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2,900 crore The amount for which Leonardo Da Vinci's painting of Christ, "Salvator Mundi", was auctioned last month.

The confusing saga started on December 6 when the Louvre Abu Dhabi tweeted that it was getting the most expensive painting in the world.

The New York Times on Wednesday, citing documents it reviewed, identified the buyer as Saudi Arabia's Prince Bader Bin Abdullah Bin Mohammed Bin Farhan Al Saud, whose country forbids the official worship of Christ or any other religion except Islam. The Wall Street Journal said the buyer was a proxy for the crown prince, citing a US government intelligence official and a Middle Eastern art-world figure familiar with the purchase.

Last week, it was announced on Twitter that Salvator Mundi would heading to The Louvre Abu Dhabi.

The Louvre Abu Dhabi, which opened on November 11, has been one of the "most aggressive buyers on the global art market over the last decade", according to Bloomberg.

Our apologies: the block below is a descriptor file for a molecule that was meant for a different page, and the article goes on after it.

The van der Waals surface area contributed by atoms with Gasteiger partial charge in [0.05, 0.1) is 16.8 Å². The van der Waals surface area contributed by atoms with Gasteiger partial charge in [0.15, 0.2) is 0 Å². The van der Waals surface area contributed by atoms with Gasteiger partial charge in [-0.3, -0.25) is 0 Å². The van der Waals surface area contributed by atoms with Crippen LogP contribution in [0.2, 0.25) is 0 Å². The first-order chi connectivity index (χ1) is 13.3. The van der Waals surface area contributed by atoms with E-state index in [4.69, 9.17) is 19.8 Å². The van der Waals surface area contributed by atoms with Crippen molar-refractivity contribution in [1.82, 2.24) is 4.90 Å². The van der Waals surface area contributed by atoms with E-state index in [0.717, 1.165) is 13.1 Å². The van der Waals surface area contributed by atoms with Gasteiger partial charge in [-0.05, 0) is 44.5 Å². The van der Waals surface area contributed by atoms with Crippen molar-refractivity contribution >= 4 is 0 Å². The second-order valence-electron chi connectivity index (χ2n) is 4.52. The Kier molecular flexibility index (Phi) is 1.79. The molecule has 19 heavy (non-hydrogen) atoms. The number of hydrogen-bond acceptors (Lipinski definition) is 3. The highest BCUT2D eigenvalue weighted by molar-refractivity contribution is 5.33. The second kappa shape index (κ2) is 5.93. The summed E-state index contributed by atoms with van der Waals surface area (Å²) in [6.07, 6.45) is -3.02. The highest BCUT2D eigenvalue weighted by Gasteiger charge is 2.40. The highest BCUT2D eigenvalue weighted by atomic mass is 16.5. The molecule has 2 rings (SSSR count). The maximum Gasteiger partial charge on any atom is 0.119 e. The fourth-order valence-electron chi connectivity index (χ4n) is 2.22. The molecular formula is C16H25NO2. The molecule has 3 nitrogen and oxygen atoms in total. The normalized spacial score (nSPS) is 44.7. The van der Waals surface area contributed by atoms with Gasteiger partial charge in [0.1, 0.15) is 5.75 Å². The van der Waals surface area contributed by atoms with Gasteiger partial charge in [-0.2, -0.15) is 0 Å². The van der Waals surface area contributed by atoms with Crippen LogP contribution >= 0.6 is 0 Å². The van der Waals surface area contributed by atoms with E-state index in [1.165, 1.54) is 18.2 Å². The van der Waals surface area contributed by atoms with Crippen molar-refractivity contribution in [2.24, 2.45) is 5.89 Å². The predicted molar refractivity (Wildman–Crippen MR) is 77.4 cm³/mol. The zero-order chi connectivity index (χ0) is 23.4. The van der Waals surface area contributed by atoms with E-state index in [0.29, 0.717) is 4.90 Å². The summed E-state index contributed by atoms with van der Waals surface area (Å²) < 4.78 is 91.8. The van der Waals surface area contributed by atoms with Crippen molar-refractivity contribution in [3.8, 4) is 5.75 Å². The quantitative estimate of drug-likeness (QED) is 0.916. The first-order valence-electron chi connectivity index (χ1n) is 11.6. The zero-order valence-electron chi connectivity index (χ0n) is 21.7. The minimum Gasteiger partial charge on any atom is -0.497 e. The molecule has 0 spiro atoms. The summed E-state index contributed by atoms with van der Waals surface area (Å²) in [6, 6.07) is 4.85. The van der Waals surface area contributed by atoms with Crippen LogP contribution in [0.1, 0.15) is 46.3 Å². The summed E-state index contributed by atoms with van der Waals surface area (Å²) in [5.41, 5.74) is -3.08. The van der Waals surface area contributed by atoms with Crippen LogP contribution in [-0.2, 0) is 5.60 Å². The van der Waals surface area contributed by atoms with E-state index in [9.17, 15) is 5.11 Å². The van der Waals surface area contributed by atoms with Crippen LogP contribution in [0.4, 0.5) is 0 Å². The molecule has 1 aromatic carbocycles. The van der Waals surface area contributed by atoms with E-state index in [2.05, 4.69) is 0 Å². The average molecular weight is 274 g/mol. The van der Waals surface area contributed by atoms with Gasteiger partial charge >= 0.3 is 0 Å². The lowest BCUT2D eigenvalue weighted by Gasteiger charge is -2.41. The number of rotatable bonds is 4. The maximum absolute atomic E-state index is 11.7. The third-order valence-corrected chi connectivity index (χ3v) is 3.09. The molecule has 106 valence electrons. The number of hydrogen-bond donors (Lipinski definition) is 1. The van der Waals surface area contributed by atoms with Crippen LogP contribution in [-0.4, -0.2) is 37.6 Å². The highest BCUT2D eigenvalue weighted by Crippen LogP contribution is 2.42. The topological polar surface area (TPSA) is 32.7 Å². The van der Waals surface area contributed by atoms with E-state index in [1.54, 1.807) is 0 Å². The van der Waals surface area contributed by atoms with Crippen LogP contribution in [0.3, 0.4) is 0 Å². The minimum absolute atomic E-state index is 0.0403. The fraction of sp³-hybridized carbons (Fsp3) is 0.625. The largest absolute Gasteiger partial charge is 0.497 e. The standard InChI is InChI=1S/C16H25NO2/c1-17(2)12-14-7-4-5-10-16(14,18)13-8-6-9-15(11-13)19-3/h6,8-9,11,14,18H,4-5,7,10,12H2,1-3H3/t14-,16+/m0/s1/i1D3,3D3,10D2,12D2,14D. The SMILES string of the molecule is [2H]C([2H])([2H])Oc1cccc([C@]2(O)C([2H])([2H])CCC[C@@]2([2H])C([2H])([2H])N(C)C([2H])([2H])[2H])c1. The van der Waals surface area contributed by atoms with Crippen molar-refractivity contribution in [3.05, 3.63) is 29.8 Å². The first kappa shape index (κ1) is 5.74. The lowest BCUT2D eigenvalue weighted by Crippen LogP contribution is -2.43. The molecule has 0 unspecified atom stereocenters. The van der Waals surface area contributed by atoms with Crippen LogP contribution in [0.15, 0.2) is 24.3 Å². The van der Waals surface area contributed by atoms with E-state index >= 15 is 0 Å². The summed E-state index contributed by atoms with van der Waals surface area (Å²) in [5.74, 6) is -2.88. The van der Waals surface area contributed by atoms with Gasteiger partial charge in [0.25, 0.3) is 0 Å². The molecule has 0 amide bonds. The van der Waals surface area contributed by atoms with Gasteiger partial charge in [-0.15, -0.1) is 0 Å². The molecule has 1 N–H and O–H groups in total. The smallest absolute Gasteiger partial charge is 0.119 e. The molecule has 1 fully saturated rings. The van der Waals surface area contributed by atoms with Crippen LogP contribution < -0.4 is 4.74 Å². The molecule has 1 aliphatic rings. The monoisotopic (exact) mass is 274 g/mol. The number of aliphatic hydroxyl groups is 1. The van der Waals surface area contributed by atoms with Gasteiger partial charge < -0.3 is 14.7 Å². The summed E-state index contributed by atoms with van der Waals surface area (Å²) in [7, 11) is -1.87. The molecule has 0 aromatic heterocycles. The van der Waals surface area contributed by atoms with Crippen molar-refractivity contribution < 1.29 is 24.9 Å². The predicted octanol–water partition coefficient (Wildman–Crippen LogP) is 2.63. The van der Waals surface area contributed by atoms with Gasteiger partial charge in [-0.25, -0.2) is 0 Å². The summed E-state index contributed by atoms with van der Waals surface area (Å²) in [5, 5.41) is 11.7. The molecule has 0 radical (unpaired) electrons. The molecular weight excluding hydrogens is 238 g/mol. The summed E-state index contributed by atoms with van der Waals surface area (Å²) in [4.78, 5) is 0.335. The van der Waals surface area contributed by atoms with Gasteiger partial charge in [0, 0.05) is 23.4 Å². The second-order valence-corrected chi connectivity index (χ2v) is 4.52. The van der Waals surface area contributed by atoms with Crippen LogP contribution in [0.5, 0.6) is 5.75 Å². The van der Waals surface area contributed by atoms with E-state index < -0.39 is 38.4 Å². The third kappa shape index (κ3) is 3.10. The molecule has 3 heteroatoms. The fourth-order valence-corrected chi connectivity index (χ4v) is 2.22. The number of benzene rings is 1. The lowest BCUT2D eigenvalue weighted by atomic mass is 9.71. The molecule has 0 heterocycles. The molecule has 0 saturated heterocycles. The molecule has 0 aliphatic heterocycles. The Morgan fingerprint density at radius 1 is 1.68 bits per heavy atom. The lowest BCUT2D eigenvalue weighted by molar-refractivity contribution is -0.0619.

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What followed was one of the biggest art world debates in recent memory over its authenticity - if da Vinci was actually the artist behind it or if it was one of his disciples - as it ended up on display for the public at London's National Gallery and, later, at the auction house Christie's before it fetched a record-breaking price of $450,312,500. His statement did not mention the painting or address whether he had bought it.

In a 30-year deal worth a reported €1 billion ($1.18 billion), the French Louvre assists with exhibition management, offers advice and lends artworks to its Middle Eastern franchise. To differentiate itself from neighboring Dubai, Abu Dhabi is targeting affluent tourists looking for culture and art and it has also built hotels, theme parks and malls.

The firm's website describes him as "one of Saudi Arabia's youngest" entrepreneurs, present in sectors including real estate, telecommunications and recycling. Da Vinci's "La Belle Ferronnière" is on loan there from the Louvre in Paris.

Its latest sale was initiated by Russian tycoon Dmitry Rybolovlev, the boss of football club AS Monaco.

"We own it", the official said.


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